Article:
Firstly, that threat of a points deduction. The sale of the Madejski Stadium seems to have been permitted without any repercussions; although slightly unusual, Reading broke no rules as the stadium was fairly priced and submitted as part of the correct year’s accounts.
The more pressing concern is the club’s blatant flouting of profitability and sustainability regulations. Reading’s latest accounts showed that they lost £42 million in 2019/20 alone, giving them a pre-tax loss of an eye-watering £93 million across three years - almost two and a half times the permitted loss. There has never been more justification to punish the Royals.
However, the club may be given a brief reprieve. On The Tilehurst End Podcast last month, football finance expert Kieran Maguire suggested that points deductions in the EFL may be unlikely this year and teams will be given another 12 months to get their houses in order:
“The thing that Reading have got in their favour is that I don’t think there is any desire from the clubs in the EFL for their fellow clubs to end up with points deductions. We could end up with eight or nine clubs being on the end of points deductions, which means from a sporting integrity perspective, it would make a nonsense of 2021/22 as a season.
“I suspect there won’t be any profitability and sustainability points deductions for the forthcoming season. What the EFL will probably do is assess clubs over two years. Take the losses in 2021 and take the losses in 2022, halve them and use that as the basis for the three-year assessment. So things will be really challenging in 12 months’ time.”
It seems almost impossible that Reading will be able to comply with the rules by this time next year, but they can at least show a willingness to do so and continue with the cost-cutting measures that the EFL have wanted them to carry out.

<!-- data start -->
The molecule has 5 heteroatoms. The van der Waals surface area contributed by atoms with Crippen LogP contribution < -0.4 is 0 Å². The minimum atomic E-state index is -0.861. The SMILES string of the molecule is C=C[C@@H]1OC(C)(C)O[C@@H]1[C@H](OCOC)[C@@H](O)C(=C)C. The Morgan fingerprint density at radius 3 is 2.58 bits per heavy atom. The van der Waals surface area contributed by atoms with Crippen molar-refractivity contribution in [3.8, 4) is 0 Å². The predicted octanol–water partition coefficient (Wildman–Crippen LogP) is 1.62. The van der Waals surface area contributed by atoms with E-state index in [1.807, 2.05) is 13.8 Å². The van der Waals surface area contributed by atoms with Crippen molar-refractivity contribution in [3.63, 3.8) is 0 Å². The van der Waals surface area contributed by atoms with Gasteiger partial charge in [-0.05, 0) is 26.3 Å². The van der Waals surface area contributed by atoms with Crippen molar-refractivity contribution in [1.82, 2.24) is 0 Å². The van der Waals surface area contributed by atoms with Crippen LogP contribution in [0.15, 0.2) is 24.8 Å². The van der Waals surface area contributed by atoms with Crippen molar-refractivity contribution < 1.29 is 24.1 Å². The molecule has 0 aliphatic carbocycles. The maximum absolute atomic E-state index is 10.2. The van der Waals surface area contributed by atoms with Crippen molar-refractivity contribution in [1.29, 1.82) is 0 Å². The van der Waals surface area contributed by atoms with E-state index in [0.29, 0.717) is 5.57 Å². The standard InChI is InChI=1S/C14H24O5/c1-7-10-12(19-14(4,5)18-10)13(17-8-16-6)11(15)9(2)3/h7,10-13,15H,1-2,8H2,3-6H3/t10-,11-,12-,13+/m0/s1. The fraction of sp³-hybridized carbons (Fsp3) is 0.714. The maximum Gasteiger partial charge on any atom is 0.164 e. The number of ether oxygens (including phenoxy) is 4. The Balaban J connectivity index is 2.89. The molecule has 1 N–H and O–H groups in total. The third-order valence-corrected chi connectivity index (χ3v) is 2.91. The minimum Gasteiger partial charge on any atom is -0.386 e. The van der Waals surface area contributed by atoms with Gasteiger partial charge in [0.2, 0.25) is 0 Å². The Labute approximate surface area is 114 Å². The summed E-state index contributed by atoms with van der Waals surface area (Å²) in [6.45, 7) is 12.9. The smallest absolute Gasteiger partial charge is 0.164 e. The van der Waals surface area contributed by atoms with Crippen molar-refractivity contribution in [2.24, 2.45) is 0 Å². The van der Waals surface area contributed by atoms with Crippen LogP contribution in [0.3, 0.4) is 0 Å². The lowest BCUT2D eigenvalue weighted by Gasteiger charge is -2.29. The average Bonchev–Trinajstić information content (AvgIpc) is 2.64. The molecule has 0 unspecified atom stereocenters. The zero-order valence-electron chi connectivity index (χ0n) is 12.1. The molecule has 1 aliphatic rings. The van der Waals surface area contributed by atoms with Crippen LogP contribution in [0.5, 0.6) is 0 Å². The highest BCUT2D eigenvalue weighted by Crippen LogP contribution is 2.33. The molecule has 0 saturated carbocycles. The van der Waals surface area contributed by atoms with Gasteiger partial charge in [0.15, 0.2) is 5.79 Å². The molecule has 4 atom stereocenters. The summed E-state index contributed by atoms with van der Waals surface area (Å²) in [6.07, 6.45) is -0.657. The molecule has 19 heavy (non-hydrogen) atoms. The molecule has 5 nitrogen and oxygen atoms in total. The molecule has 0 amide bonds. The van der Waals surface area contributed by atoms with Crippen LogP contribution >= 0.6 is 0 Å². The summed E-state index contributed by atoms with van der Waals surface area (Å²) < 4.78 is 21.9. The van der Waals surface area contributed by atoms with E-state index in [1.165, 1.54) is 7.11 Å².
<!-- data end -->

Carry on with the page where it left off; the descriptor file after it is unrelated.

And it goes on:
The signs over the last year have been promising, in terms of recruitment at least, as the club have stripped back their spending. Ovie Ejaria (£3.5 million) is the only player to arrive at the club for a fee since the summer of 2019 and Reading were the only side in the Championship to not sign anyone in the January transfer window. Player of the season Josh Laurent has been proof that free transfers can be gems and that sort of deal should be replicated this summer.
There has also been a trust in the academy to fill places in the squad where new signings cannot. Michael Olise, Omar Richards, Tom Holmes and Tom McIntyre all played in at least half of Reading’s Championship games and did not look out of place; the first three were all nominated for TTE’s player of the season award. Under-23 players have taken regular spots on the bench and there is hope that the development of those such as Dejan Tetek and Femi Azeez continues into 2021/22.